They are calling the feature Way Back Wednesday, and post a new one each Wednesday (or thereabouts) from one of the three founders of the company (Ken Irwin, Marian Levy and Bill Nowlin).
The past two weeks have centered on New England bluegrass icon Joe Val, who many see as a progenitor for Del McCoury. His soaring tenor was remarkable, and his influence on the bluegrass scene such that he is immortalized by the annual festival near Boston that bears his name.
Levy, writing on May 18, describes her first encounter with Joe on stage.
“No musician has ever been more beloved than Joe Val, and no musician has influenced Rounder more happily and more deeply than he did. We loved him just like everyone did who had the great good fortune to hear him play and sing, as well as spend any time talking with him offstage. I still remember the first time I heard Joe at the Club 47 in Harvard Square at the same location where Club Passim still resides today. Ken had played some Joe Val for me on a tape, and I don’t remember if it was with the Charles River Valley Boys, the group of which he was a member when I first heard him live, or whether the tape Ken had made was from Hillbilly at Harvard of Joe performing in another context. Hearing him live made all the difference; clearly he was the most serious guy in the band, and while the others loved the music, they liked having fun with it, whereas Joe was concentrated on the music first and foremost.”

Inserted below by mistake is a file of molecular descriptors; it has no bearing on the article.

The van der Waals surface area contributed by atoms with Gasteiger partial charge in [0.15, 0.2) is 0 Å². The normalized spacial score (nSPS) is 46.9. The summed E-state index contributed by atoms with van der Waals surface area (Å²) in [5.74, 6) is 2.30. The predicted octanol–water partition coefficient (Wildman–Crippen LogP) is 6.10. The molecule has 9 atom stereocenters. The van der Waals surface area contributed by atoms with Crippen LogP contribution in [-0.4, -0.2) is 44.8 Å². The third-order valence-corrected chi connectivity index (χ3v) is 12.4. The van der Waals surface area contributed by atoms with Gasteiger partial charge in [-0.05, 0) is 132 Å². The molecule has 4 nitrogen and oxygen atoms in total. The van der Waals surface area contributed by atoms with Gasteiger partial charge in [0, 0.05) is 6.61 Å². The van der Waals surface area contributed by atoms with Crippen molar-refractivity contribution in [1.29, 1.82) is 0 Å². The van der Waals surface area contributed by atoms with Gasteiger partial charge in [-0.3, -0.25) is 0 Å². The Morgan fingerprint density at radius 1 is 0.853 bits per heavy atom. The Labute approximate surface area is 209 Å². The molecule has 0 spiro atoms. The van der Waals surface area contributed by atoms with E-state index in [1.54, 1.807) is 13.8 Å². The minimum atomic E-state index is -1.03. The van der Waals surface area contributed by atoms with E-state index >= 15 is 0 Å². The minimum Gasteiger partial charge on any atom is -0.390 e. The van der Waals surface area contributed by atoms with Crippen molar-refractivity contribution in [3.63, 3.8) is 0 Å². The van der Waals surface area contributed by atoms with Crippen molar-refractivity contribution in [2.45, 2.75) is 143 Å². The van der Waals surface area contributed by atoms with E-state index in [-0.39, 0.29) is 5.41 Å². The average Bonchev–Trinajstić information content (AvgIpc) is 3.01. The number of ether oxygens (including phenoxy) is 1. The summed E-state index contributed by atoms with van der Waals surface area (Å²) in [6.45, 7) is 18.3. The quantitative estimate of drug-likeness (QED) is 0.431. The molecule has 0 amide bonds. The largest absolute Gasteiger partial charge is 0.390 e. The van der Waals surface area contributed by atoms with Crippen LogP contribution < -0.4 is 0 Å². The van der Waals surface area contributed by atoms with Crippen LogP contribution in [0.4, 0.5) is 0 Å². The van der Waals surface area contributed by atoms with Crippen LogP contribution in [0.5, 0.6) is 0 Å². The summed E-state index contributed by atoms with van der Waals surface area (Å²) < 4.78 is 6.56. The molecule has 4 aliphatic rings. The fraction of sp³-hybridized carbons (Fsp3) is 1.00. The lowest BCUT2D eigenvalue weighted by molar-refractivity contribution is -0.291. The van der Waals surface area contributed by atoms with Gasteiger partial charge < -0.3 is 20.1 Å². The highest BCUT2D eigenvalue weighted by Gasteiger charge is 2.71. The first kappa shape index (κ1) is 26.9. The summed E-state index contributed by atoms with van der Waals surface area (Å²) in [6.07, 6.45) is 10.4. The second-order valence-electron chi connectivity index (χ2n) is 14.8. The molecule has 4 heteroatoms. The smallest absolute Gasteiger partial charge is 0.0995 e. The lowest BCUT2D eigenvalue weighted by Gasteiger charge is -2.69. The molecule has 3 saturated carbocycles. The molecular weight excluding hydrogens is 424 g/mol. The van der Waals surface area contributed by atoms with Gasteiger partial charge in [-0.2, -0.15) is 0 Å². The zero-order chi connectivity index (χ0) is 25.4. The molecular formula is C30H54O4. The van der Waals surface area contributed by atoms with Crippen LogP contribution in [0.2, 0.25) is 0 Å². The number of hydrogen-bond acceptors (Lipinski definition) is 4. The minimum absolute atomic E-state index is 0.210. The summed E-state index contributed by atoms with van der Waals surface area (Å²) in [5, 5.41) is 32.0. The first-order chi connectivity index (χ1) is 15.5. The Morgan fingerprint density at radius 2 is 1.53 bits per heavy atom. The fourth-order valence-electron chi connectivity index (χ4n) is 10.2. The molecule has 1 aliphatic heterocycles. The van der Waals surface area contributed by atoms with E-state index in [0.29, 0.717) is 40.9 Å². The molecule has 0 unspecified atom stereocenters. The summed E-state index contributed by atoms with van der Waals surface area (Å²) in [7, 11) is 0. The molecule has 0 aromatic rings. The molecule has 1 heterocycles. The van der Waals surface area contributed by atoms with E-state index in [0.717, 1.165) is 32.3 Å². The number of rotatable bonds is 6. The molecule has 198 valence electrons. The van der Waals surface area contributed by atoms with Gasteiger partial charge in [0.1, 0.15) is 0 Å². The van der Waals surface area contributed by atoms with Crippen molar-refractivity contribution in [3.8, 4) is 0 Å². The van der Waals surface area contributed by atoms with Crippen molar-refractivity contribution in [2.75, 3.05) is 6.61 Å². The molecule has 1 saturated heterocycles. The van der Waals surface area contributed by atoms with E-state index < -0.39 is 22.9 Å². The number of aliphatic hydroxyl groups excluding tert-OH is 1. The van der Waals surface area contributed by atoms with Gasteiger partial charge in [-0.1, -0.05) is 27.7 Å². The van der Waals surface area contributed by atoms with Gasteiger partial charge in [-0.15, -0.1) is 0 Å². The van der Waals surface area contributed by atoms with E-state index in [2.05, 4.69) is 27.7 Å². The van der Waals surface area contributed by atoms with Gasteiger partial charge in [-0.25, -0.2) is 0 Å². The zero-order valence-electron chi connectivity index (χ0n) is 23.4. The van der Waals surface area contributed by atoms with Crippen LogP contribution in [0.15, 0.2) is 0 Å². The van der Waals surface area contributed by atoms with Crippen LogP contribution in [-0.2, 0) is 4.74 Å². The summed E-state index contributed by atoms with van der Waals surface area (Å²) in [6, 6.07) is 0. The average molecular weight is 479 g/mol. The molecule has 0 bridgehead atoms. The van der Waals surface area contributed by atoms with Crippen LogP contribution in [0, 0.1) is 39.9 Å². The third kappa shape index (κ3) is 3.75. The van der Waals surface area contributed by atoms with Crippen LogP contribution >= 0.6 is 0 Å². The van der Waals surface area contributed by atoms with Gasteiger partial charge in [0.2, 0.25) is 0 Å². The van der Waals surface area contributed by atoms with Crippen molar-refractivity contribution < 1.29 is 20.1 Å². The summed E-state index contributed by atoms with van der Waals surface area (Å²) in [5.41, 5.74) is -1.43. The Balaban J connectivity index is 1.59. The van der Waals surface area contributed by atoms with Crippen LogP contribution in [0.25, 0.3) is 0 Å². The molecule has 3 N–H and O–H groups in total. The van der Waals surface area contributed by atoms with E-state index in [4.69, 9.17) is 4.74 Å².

Here’s a video of Joe with his New England Bluegrass Boys not long before he died in 1985. He was a good’n.
About the Author (Author Profile)
John had served as primary author and editor for The Bluegrass Blog from its launch in 2006 until being folded into Bluegrass Today in September of 2011. He continues in that capacity here, managing a strong team of columnists and correspondents.
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